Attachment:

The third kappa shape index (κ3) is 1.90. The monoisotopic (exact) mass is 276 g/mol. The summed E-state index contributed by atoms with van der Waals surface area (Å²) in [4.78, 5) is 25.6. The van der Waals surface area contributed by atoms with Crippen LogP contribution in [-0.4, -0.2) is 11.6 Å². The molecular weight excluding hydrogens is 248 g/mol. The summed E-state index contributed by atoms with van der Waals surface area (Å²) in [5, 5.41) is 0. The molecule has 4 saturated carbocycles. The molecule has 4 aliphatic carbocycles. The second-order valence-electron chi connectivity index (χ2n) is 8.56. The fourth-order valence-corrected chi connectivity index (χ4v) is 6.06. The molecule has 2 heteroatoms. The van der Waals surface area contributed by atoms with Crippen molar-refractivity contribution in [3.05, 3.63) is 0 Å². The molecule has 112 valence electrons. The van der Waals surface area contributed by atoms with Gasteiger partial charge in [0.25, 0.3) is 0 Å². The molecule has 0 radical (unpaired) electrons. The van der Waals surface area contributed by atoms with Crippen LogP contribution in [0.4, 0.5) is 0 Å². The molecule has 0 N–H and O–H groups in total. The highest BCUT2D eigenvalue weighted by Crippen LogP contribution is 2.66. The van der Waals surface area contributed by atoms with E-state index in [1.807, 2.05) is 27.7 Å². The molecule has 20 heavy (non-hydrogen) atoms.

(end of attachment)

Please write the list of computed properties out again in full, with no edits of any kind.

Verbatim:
The third kappa shape index (κ3) is 1.90. The monoisotopic (exact) mass is 276 g/mol. The summed E-state index contributed by atoms with van der Waals surface area (Å²) in [4.78, 5) is 25.6. The van der Waals surface area contributed by atoms with Crippen LogP contribution in [-0.4, -0.2) is 11.6 Å². The molecular weight excluding hydrogens is 248 g/mol. The summed E-state index contributed by atoms with van der Waals surface area (Å²) in [5, 5.41) is 0. The molecule has 4 saturated carbocycles. The molecule has 4 aliphatic carbocycles. The second-order valence-electron chi connectivity index (χ2n) is 8.56. The fourth-order valence-corrected chi connectivity index (χ4v) is 6.06. The molecule has 2 heteroatoms. The van der Waals surface area contributed by atoms with Crippen molar-refractivity contribution in [3.05, 3.63) is 0 Å². The molecule has 112 valence electrons. The van der Waals surface area contributed by atoms with Gasteiger partial charge in [0.25, 0.3) is 0 Å². The molecule has 0 radical (unpaired) electrons. The van der Waals surface area contributed by atoms with Crippen LogP contribution in [0.4, 0.5) is 0 Å². The molecule has 0 N–H and O–H groups in total. The highest BCUT2D eigenvalue weighted by Crippen LogP contribution is 2.66. The van der Waals surface area contributed by atoms with E-state index in [1.807, 2.05) is 27.7 Å². The molecule has 20 heavy (non-hydrogen) atoms.